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This type of ballast is used on Mercury Vapor lamps, Metal Halide lamps [typically 250-1000 watt] and Low Pressure Sodium lamps, where the line voltage is close to the required starting voltage of the lamp [typically for a line voltage of 240 VAC].
This is the most simple of the Ballasts, as it uses the basic components only - the Reactor core, which is the current limiting component.
** NOTE ** The Capacitor connected across the input is used to raise the Power Factor [PF] from nominal - or 50%, to High - or +90%.

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This is also a simple Reactor core Ballast, which is used for High Pressure Sodium lamps, along with a few Metal Halide lamps where an Ignitor is incorporated in the circuitry to assist in starting the lamp after the lamp's arc drops out [typically from a voltage sag or momentary interruption in power]. MH Lamps can take upto 15 minutes to restrike after the arc dropped out, due to the high pressure created inside the arc tube from the high operating temperature.

The High Pressure Sodium lamp will usualy require the high voltage pulses from the Ignitor for starting under any conditions - cold startup or hot startup.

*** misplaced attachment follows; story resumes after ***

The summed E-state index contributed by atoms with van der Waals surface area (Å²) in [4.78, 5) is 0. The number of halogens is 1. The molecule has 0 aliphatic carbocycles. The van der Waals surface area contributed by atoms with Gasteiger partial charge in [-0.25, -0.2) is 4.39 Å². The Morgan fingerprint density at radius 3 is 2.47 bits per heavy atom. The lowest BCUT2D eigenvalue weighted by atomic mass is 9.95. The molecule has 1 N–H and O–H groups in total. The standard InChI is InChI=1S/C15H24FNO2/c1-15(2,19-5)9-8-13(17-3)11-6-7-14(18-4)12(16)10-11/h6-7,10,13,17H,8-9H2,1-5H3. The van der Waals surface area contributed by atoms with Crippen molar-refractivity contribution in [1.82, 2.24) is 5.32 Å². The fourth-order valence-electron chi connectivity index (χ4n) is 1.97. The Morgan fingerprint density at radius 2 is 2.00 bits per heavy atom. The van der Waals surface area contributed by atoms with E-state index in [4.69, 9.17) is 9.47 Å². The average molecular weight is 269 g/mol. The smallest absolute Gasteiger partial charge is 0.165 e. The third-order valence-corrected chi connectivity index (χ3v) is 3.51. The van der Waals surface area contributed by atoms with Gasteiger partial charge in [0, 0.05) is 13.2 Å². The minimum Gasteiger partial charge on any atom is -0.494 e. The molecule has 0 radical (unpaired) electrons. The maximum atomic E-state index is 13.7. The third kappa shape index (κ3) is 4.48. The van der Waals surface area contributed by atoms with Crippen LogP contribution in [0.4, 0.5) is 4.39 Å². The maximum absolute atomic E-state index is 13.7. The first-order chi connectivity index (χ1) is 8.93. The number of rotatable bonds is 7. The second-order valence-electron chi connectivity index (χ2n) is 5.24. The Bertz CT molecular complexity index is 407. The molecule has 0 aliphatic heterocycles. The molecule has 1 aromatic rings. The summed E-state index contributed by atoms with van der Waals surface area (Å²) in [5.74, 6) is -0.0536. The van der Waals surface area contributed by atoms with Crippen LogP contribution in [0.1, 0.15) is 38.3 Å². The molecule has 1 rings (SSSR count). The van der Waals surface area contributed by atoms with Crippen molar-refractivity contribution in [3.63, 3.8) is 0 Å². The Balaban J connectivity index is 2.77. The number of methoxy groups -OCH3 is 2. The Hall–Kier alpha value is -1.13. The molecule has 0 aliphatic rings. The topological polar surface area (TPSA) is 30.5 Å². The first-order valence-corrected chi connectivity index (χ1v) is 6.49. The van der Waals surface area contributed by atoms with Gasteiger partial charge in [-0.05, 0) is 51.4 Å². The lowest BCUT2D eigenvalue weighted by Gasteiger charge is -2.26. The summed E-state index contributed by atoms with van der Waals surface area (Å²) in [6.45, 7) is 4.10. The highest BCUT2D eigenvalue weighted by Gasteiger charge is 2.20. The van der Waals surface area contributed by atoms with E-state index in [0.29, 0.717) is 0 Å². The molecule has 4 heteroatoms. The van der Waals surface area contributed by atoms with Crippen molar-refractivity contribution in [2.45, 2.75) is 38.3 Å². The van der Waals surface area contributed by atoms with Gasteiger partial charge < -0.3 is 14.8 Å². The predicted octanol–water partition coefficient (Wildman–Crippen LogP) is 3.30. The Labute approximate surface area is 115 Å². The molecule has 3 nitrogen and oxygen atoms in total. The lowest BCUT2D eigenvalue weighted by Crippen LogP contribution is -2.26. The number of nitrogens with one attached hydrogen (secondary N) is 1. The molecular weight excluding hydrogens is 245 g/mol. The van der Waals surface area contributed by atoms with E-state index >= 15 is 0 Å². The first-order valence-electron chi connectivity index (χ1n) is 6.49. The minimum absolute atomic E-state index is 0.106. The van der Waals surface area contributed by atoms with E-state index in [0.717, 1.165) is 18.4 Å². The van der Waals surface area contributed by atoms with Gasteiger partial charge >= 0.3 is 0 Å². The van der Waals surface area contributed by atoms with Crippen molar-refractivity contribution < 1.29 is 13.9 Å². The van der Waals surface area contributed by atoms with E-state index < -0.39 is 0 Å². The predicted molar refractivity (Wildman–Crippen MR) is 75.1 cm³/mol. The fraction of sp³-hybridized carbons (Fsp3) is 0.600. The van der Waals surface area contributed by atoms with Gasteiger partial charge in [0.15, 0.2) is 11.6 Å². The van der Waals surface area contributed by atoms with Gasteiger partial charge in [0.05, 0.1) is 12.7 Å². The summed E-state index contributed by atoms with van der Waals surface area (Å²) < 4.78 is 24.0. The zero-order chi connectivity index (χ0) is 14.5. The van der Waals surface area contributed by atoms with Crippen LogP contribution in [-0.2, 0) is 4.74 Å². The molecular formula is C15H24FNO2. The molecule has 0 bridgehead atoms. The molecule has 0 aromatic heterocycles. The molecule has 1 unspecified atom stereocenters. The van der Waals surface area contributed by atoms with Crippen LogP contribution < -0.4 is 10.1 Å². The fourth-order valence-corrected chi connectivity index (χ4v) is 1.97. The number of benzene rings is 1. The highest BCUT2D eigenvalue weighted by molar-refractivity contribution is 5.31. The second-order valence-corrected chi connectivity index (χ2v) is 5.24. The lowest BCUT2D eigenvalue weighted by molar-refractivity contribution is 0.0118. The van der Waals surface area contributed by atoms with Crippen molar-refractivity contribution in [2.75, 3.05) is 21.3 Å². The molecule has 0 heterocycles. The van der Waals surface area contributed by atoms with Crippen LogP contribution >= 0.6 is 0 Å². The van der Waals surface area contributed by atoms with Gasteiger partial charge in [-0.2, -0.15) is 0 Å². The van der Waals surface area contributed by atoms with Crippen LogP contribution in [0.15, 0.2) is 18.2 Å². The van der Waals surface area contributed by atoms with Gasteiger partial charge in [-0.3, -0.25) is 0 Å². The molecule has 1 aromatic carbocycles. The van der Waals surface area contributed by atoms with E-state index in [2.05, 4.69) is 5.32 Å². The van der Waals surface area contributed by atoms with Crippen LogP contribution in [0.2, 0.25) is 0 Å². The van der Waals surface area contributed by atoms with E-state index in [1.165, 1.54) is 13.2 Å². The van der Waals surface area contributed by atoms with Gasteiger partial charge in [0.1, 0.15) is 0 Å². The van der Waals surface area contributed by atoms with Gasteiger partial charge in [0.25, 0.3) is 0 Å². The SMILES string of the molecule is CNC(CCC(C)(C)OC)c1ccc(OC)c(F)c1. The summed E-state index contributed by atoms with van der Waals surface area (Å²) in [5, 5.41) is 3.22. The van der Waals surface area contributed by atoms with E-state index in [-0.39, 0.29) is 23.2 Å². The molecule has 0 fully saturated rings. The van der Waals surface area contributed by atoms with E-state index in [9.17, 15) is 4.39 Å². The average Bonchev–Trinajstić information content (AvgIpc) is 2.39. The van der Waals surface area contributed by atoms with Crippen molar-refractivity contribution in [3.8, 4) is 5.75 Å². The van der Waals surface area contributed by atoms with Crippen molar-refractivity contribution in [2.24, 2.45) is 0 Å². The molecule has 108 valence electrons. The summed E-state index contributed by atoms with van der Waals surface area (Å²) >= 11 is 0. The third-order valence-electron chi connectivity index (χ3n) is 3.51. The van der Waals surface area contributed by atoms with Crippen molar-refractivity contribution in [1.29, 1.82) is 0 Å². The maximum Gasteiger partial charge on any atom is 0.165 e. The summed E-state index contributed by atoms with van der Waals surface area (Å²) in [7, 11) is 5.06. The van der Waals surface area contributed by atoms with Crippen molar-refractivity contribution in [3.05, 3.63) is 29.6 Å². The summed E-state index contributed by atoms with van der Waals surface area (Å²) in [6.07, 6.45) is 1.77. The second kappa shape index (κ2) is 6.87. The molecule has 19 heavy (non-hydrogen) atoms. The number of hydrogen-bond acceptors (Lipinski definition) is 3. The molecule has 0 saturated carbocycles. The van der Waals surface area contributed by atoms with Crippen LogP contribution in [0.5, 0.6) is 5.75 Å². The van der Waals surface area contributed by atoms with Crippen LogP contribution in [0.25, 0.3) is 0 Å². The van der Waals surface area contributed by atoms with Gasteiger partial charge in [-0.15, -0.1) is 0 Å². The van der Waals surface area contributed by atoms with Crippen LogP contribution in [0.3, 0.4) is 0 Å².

For 35, 50, 70, 100 and 150 watt 55 volt HPS lamps, this simple Ballast can be used where the input is 120 VAC. The 55 volt "S" lamps are the ones with the Medium Base screwshell.
They're arc tubes require at least 55 VAC to sustain the arc, once it has been established from the high voltage pulses of the Ignitor.
** NOTE ** When HPS lamps near the end of their operational usage [end of their lives], they will require an elevated level of voltage across the arc tube to keep the arc established. As they age, the required voltage becomes higher and higher, until the Reactor cannot supply the lamp with a high enough voltage. When this occurs, the arc [Plasma] shrinks rapidly, which results in the arc being extinguished. The high temperature of the arc tube creates high pressures inside the arc tube, so before the lamp can be "fired" again, the arc tube must cool down to a certain temperature - thus lowering the internal pressure. While this is taking place, the Ignitor is pulsing bursts of currents under aproximately 2,500 Volts of pressure through the arc tube. Pulses run on average 5 per second.
Once an arc has been created across the arc tube [in which a plasma is born], the lamp becomes the path of lower Impedance in the circuit, so the higher currents flow through the lamp - while minimal currents flow through the Ignitor.

I'll create a discussion thread for this ballast in the Theory section, then come back and insert a link here.

And here it is! Look in the Electrical Theory and Appications area for the subject heading of:
Discussions On: HID Reactor Ballasts

Scott SET posted 07/21/2001

[This message has been edited by Scott35 (edited 07-22-2001).]

Scott " 35 " Thompson
Just Say NO To Green Eggs And Ham!